As a nutritionist, many of my clients tell me they’ve heard they should choose brown rice over white rice. Indeed, it is a nutrient-rich source of energising carbs that’s widely considered the more healthful option. But why is that the case? Here’s what you should know about brown rice, including its nutritional value; health benefits; and ways to incorporate it into meals, snacks, and even desserts.
Brown rice vs white rice
Brown rice is a whole grain. A grain is considered to be ‘whole‘ if its three original parts—the bran, germ, and endosperm—stay intact. A grain’s bran is its fibrous outer skin. The germ is its embryo, which has the potential to sprout into a new plant. The endosperm is the germ’s starchy food supply.
Since it keeps all of the original parts, it provides more than twice as much fibre compared to its white counterpart. That’s because white rice is not a whole grain; it’s refined, meaning the bran and germ are stripped away, leaving only the endosperm. As a whole grain, brown rice also packs higher levels of essential nutrients.
One cup of cooked long-grain brown rice contains 248 calories, 5.5 grams of protein, 52 grams of carbohydrate with 3 grams as fibre, and less than 2 grams of fat, according to the US Department of Agriculture database. Brown rice is also naturally rich in vitamins and minerals.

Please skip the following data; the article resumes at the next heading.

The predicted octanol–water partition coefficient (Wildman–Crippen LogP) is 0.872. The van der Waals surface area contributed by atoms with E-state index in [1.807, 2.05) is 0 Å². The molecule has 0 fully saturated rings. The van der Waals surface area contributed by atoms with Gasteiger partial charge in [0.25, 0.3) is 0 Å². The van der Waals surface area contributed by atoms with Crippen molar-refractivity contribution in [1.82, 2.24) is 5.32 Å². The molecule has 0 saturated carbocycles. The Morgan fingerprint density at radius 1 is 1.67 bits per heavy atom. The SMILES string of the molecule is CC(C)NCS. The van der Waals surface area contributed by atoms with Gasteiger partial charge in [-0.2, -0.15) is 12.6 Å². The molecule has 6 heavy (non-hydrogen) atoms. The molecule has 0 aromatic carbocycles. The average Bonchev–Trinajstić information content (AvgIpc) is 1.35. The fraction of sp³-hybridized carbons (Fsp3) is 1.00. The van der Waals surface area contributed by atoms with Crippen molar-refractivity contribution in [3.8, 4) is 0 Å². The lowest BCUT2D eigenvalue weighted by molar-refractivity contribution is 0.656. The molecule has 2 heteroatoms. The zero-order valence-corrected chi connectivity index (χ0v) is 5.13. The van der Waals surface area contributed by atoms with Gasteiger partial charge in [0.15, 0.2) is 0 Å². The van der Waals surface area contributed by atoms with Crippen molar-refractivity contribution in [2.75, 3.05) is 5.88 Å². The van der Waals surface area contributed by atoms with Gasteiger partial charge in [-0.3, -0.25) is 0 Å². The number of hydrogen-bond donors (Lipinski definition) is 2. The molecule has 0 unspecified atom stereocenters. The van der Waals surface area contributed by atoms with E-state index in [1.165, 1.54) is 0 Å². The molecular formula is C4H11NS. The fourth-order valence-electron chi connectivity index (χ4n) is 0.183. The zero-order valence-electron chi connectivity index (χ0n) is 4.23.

That same portion, about the size of a tennis ball, packs 88% of the daily need for manganese, a mineral needed for immune function, collagen production, and strong bones, and over 20% of the daily need for magnesium, required for muscle and nerve function, DNA production, and regulation of blood sugar and blood pressure. Cooked brown rice also supplies between 10% and 27% of the daily goal for selenium, copper, phosphorus, and several B vitamins, other essential nutrients needed for optimal health.
This hearty whole grain is also bursting with health-protective antioxidants. A 2018 study published in the journal Antioxidants concluded that brown rice contains many types of phenolic compounds. This common antioxidant group is known to protect cells against damage linked to a greater risk of type 2 diabetes, obesity, cancer, and heart disease.
Blood sugar regulation
Eating brown rice has been shown to result in better post-meal blood sugar control in people with diabetes and may even help prevent type 2 diabetes. Several studies have also found that replacing white rice with brown rice can reduce the risk of type 2 diabetes. The effects are attributed to the grain’s fibre, slow-burning starch, nutrients, and antioxidants, as well as its ability to help feed beneficial bacteria in the gut, such as Lactobacillus and Bifidobacterium, which are tied to diabetes and obesity prevention.
In one study, scientists looked at its effects on inflammatory markers and heart risk factors in 40 non-menopausal women who were overweight or obese. The volunteers were asked to consume about 5 ounces of either cooked brown or white rice for six weeks, with a two-week wash out period before switching to the other rice type.
Researchers found that that the consumption of brown rice significantly reduced inflammatory markers, including C-reactive protein, as well as other heart risk factors. Another study in healthy female university students found that eating it as a staple for 10 weeks improved general health and prevented high cholesterol, which reduces overall heart disease risk.
In addition to cardiovascular protection, the aforementioned study on inflammatory markers also found that its consumption improved weight, body mass index, and waist measurements among the women in the study. Other research has shown that it may help stave off weight gain.